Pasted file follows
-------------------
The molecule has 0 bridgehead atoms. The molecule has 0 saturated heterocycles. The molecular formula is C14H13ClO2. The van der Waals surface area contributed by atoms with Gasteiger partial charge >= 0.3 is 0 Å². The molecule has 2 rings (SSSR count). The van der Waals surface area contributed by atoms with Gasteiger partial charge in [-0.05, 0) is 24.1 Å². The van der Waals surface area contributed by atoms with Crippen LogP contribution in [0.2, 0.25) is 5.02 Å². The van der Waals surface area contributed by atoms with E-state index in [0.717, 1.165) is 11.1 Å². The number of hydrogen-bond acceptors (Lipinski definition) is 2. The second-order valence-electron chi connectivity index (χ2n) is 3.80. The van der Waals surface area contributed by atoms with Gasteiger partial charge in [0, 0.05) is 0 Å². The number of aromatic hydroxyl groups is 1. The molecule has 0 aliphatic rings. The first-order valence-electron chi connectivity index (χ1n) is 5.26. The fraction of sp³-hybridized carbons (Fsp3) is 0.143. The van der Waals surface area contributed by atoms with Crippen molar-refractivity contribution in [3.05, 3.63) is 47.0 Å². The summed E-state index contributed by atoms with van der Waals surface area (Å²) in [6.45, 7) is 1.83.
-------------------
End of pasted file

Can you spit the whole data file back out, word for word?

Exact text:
The molecule has 0 bridgehead atoms. The molecule has 0 saturated heterocycles. The molecular formula is C14H13ClO2. The van der Waals surface area contributed by atoms with Gasteiger partial charge >= 0.3 is 0 Å². The molecule has 2 rings (SSSR count). The van der Waals surface area contributed by atoms with Gasteiger partial charge in [-0.05, 0) is 24.1 Å². The van der Waals surface area contributed by atoms with Crippen LogP contribution in [0.2, 0.25) is 5.02 Å². The van der Waals surface area contributed by atoms with E-state index in [0.717, 1.165) is 11.1 Å². The number of hydrogen-bond acceptors (Lipinski definition) is 2. The second-order valence-electron chi connectivity index (χ2n) is 3.80. The van der Waals surface area contributed by atoms with Gasteiger partial charge in [0, 0.05) is 0 Å². The number of aromatic hydroxyl groups is 1. The molecule has 0 aliphatic rings. The first-order valence-electron chi connectivity index (χ1n) is 5.26. The fraction of sp³-hybridized carbons (Fsp3) is 0.143. The van der Waals surface area contributed by atoms with Crippen molar-refractivity contribution in [3.05, 3.63) is 47.0 Å². The summed E-state index contributed by atoms with van der Waals surface area (Å²) in [6.45, 7) is 1.83.